#329 Death at a Wedding

“What if, when there is a wedding, there is also a funeral?” my twelve year old daughter says to me from the backseat on the way to school this morning.

“What do you mean?” I asked.

“What if when a person gets married, there is also a funeral…to bury the person they were. Because when they get married, they become a new person. A different person. Like…before she was Miss Leafstone…or whatever. That person will die and she will become a new person – Mrs. Whatever. 

So…when you get married, there’s a wedding…and a funeral.” 

Did I mention this was on the way to school? I had not had nearly enough coffee.

Sure, perhaps she was simply talking semantics – Miss changes to Mrs, with likely a new last name, too. Therefore, she becomes a different person.

Perhaps she was not being literal, you say. Perhaps this child of divorce has not come to equate marriage with death.


Except…this child of mine…I have never met someone paradoxically so dreamy and so awake.  WHO KNOWS what she meant.

So what does one say to a twelve year old (at 8am, during a five minute car ride) about marriage as it relates to death?

“Hopefully when you get married you will still feel like YOU,” I said.

It was admittedly trite, but no matter. She had already lost interest in the topic. Her question was rhetorical. She does this to me often. She knocks the wind out of me with her words, and then moves swiftly on…leaving my head spinning with what was to her a fleeting – even whimsical – thought.

I pondered it all the way to work.

Now, I am self-aware enough to understand that my own experience with being married casts this funeral-wedding scenario in a particularly ominous light.

Right there at the wedding…she ceases to be.

The She she was, is gone.

I can understand that those of you who are happily married, or who are looking forward to becoming happily married, might even look upon this metaphor as beautiful and poetic…perhaps even envisioning a sort of two headed phoenix flying up from the ashes of your former selves. If so, I am so very happy for you, truly.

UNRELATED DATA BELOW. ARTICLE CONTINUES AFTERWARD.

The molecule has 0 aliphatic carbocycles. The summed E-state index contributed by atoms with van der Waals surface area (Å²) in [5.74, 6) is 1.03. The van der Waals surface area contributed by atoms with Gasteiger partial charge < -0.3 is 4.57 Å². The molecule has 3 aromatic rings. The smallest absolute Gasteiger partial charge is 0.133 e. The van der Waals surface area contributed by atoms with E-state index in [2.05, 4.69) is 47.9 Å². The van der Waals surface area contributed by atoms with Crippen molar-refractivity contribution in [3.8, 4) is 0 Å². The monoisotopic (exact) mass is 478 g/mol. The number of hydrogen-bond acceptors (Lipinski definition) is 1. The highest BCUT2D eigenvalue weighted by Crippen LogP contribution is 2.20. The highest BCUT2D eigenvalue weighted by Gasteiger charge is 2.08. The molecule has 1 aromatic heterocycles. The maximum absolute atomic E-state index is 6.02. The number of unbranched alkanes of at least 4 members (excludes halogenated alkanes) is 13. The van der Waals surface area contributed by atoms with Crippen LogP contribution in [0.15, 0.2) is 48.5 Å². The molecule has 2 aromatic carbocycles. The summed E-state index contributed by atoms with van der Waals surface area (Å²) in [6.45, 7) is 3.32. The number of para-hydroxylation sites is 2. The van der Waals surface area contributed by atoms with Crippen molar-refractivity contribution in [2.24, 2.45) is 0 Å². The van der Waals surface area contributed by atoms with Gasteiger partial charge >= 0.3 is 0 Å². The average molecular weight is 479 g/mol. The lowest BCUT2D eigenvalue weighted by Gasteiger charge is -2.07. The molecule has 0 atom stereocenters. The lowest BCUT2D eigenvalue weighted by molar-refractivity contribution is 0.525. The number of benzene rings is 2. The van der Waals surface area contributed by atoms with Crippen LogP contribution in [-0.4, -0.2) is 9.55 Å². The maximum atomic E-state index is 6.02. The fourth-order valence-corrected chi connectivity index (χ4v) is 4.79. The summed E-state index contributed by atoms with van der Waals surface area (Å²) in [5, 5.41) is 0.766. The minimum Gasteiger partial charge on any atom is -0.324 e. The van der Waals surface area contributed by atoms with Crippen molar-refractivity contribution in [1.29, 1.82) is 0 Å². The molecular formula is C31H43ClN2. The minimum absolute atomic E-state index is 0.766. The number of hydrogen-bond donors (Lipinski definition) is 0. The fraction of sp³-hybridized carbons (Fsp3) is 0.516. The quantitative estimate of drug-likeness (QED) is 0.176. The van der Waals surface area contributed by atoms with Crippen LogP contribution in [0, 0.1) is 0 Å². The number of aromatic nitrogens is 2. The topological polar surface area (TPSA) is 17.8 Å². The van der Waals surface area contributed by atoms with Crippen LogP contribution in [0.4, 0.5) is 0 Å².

So many of us – women and men alike – lose ourselves within marriages. To a certain extent that’s what is supposed to happen, right? (Looking back I’d even say I was eager to become lost in my marriage.)

“I” becomes “we”.

We no longer make decisions for ourselves alone. The consequences of our actions, for better or for worse (as they say), are felt in tandem. Our lives become intricately interwoven.

Whether a marriage is healthy or not, we do change. We should, at the very least, grow. Hopefully, we find someone who makes us strive to be the best version of ourselves.

The shadow side is, sometimes we change in ways we never wanted. Or worse, we move beyond change and completely lose ourselves. We as individuals cease to be. Which can become a problem if and when we realize that the marriage is not going to last.

If we are no longer We, and I am no longer I

Who is this person? 

Back to the funeral at a wedding thought…

If we (metaphorically) die when we get married, what happens when we divorce?

Are we resurrected? 

Morbidity aside, it makes me laugh a bit to think about digging myself up – the me in the white dress. I would be quite surprised by the trajectory of my marriage….of my life. If I woke her up and informed her of all that has transpired since the wedding –  the last five years especially – she might ask where the shovel is…

Put me back in!

That girl was NOT READY.

No, thankfully…in this metaphorical scenario…I don’t believe we are resurrected. At least, not as our former selves. No, my dears…we are so much more. We have grown so much. We can handle what we thought we never could – or what we never imagined we’d have to.  We’ve struggled to put one heavy foot in front of the other, and now we look back and see that we have walked for miles and miles.

Perhaps all of life’s obstacles and tragedies are about dying little deaths; about letting go of who we were and meeting new versions of ourselves.

If we’re lucky, each iteration of us is a wiser, more compassionate one…

One who knows how strong she really is.